Clan Aiton are a Scottish kin-group who do not have a recognised chief and are therefore considered an armigerous clan.
This name, perhaps more commonly spelt 'Ayton', probably derives from the lands of Ayton in Berwickshire. <ref>George Way of Plean and Romilly Squre, Scottish Clan and Family Encyclopedia, 351</ref> The name itself is given by Black to mean a town on the banks of the River Aye. The original progenitor of the family is believed to have been an Anglo- Norman knight, Gilbert, who obtained the lands of Aiton in the eleventh century, and assumed the name as his designation. <ref>Plean, Squire, Enclycopedia, 351</ref>
Alternative linguistic explanations for the name were provided by William Aiton- a family historian- in 1830. He states that the name was originally Eytoun and this was derived from two Saxon words, 'Ey'- a river, and 'tun' or 'town'- a habitation. <ref>William Aiton, An Inquiry into the Origin, Pedigree and History of the Family, or Clan, of Aitons in Scotland, 8</ref> He states that (by 1830) the name had been altered into various different forms. Sir William Dugdale (1605-1686) the English antiquary and herald, spelt it 'Aton'. <ref>http://en.wikipedia.org/wiki/William_Dugdale</ref> <ref>William Aiton, Inquiry, 8</ref> He also states that the family in Fife spelt their name 'Ayton' or 'Aytoun', while the family in Lanarkshire spelt their name Aiton and sometimes Aitoun. <ref>William Aiton, Inquiry, 8</ref>
In common with many other clans, the earliest recorded Aitons were Norman knights. Steffan, son of Swan de Aeitun granted lands of Coldingham Priory around 1170. <ref>Plean, Squire, Encyclopedia, 351</ref> There is believed to have been an ancient castle at Ayton, which would undoubtedly have been the scene of many border disputes, and Matthew of Ayton is listed as a Scots prisoner held at Chester Castle in 1296. William Eyton of Eyton appears in the Ragman Rolls submitting to Edward I of England in 1291, 1282 and 1296.<ref>William Aiton, Inquiry, 9</ref>
Andrew Ayton (d.1547) is listed by Macgibbon and Ross as a 'Master of the Works' who made purchases for the king, collected the tax of spears in Fife and conveyed money to the Master of Artillery. <ref>Plean, Squire, Encyclopedia, 351</ref> He superintended works at Stirling Castle until 1511. According to Anderson, this Andrew was a son of the house of Ayton of that Ilk and he received lands at Denmuir in Fife. <ref>Plean, Squire, Encyclopedia, 351</ref> He was governor of Stirling Castle and Sheriff of the county of Elgin and Forres in the reign of James IV. <ref>William Aiton, Inquiry, 12</ref> Andrew Ayton added to the family the lands of Wester Dunmuir in Fife as well as lands in Kilgour and Glenducky. <ref>William Aiton, Inquiry, 12</ref>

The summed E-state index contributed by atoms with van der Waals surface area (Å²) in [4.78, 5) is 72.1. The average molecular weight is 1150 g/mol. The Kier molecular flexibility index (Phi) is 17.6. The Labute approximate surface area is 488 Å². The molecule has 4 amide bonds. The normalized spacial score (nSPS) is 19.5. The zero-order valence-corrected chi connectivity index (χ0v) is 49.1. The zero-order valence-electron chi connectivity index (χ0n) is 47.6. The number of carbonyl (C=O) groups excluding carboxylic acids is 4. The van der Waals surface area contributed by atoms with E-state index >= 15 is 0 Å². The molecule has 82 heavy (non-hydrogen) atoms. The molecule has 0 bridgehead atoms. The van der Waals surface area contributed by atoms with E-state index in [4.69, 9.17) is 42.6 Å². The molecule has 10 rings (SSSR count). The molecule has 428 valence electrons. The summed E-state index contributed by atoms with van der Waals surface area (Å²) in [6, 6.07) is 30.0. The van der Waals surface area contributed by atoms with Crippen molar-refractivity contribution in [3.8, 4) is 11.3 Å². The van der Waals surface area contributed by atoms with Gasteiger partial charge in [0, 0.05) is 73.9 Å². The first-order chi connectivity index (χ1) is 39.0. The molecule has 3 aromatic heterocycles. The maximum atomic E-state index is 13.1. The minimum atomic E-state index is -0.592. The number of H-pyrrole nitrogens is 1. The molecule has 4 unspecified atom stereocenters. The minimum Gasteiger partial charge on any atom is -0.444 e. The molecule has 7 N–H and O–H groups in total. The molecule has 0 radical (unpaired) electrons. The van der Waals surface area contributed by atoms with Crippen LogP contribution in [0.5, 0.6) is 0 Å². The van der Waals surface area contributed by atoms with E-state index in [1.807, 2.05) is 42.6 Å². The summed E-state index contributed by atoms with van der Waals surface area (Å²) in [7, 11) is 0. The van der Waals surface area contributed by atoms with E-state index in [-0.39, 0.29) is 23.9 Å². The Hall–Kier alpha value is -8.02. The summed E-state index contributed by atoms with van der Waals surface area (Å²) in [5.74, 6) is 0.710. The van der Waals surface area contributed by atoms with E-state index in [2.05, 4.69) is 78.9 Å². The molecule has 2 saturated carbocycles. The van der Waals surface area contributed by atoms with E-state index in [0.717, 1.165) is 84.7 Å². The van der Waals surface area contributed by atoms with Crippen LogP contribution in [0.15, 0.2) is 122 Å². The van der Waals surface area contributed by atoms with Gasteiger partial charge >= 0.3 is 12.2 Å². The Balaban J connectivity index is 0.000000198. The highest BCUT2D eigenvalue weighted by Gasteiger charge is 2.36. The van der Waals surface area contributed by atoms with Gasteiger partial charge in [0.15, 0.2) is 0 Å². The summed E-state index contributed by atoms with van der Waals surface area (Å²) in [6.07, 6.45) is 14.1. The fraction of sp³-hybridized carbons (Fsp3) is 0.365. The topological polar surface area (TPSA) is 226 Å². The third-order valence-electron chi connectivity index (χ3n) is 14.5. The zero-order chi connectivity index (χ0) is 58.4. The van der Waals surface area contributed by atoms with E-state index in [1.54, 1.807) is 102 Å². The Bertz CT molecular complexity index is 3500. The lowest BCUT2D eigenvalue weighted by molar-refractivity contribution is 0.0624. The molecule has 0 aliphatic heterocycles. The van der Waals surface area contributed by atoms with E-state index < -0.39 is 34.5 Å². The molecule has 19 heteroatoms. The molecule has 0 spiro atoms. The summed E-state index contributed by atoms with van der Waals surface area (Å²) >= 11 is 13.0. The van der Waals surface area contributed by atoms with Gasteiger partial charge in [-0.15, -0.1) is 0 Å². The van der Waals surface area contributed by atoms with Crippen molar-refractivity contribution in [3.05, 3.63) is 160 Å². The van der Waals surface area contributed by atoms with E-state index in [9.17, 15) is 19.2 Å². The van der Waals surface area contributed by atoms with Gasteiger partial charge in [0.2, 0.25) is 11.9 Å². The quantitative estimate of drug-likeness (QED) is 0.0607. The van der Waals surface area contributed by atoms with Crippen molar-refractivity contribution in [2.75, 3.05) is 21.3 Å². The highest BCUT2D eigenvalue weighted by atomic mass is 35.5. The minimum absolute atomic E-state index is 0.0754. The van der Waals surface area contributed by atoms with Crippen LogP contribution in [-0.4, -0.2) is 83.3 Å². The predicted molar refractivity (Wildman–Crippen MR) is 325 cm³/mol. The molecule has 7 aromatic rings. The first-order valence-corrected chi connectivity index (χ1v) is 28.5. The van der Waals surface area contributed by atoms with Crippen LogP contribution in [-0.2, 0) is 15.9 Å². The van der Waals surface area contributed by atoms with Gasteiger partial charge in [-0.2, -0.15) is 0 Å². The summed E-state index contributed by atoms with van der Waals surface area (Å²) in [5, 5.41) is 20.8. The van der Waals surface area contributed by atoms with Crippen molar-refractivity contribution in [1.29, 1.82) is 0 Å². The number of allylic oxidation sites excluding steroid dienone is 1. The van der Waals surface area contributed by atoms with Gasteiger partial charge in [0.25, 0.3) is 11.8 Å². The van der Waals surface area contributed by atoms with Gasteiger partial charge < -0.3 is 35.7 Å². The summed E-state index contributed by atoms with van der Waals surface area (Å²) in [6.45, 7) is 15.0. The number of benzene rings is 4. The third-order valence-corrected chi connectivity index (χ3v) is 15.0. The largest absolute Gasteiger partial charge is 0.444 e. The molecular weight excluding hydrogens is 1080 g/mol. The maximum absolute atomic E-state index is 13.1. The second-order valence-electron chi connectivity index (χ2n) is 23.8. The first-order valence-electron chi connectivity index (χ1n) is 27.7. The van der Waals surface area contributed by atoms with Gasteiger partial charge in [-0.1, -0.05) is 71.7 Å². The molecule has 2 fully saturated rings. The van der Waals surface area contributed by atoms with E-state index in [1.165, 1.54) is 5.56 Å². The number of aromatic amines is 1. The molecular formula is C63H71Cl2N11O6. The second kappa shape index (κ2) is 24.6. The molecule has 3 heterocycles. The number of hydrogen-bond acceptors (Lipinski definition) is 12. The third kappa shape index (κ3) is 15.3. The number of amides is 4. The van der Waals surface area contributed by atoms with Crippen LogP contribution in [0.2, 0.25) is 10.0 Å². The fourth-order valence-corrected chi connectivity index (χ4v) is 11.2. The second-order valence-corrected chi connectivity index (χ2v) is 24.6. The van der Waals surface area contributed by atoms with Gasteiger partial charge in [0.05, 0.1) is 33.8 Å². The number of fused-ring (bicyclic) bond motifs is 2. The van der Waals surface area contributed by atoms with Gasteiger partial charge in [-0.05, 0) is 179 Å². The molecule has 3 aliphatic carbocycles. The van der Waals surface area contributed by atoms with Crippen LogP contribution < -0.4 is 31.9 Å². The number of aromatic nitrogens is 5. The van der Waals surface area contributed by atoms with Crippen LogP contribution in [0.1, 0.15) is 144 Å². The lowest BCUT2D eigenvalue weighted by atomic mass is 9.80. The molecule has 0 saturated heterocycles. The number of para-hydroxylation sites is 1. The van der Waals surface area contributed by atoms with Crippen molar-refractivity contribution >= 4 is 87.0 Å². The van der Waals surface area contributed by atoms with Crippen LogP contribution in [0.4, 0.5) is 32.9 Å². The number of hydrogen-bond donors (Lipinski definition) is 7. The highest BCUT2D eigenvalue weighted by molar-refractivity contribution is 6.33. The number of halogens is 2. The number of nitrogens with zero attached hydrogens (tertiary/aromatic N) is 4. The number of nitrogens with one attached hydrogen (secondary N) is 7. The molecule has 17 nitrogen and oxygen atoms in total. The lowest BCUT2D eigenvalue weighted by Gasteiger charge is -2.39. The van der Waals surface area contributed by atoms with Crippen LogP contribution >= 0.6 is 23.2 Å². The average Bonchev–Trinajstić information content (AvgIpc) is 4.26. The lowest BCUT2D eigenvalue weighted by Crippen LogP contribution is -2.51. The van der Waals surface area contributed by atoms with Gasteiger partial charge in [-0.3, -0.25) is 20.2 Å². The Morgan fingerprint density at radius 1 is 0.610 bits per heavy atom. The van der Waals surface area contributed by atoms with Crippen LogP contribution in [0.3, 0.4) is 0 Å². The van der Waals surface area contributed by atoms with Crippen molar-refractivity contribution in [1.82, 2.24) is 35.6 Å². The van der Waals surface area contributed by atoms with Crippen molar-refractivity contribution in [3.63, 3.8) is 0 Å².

The principal family ended in an heiress who married George Hume, and the greater part of the family lands then passed into that family until James, son of the sixth Earl of Hume, had his estates forfeited for following the Jacobite cause in the rising of 1715.<ref>Plean, Squire, Encyclopedia, 351</ref> There were however, many notable members of the family during the seventeenth century.
Sir Robert Ayton was a distinguished poet and sometime ambassador to the Holy Roman Empire, as well as secretary to Henrietta Maria, wife of Charles I. <ref>Plean, Squire, Encyclopedia, 351</ref> Sir John Aytoun of Kippo (d.1700) was usher to Black Rod (a functionary in Parliament) in the reign of Charles II. <ref>William Aiton, Inquiry, 17</ref> Sir Robert Aytoun of Kenaldie was a secretary to Queen Anne (1655-1714) <ref>William Aiton, Inquiry, 17</ref>
Andrew Ayton, merchant, was Provost of Glasgow between 1738 and 1739.<ref>William Aiton, Inquiry, 12</ref>
Sir John Aitoun of that Ilk was an investor in the disasterous Darien scheme of 1695. <ref>James Samuel Barbour, a History of William Paterson and the Darien Company, 255</ref>
Of the Waleslie branch of the family, the Reverend Thomas Aiton was minister of the parishes of Alyth in Angus in 1720 and later Kilconquar in Fife in 1735. The father of his wife, Barbara Haddow, had been in exile during the reign of James IIV- so is likely to have been of Presyterian sympathies. He returned with William III but died been shot at the Battle of Kilicrankie.<ref>William Aiton, Inquiry, 12</ref>
William Aiton, born near Hamilton (1731-1793) was a noted gardener who, gaining the favour of George III, was involved in the establishment of the Royal Botanical Gardens at Kew. <ref>William Aiton, Inquiry, 39</ref>He published a number of works on botany.<ref>William Aiton, Inquiry, 39</ref> <ref>http://en.wikipedia.org/wiki/William_Aiton</ref> His son, also William Aiton (1766-1849) was also a botanist and suceeded his father as director at Kew Gardens in 1793. He was commissioned by George IV to lay out the gardens at the Royal Brighton Pavilion and the gardens at Buckingham Palace.
Some Aitons appear to have had less illustrious backgrounds, suggesting a decline in the fortunes of the wider kin-group. However, William Aiton, author of the family history published in 1830, is described as Ex-Sheriff Substitute of Hamilton.
William Aiton of Hamilton's family history (1830) has been digitalised by the National Library of Scotland and can be consulted here: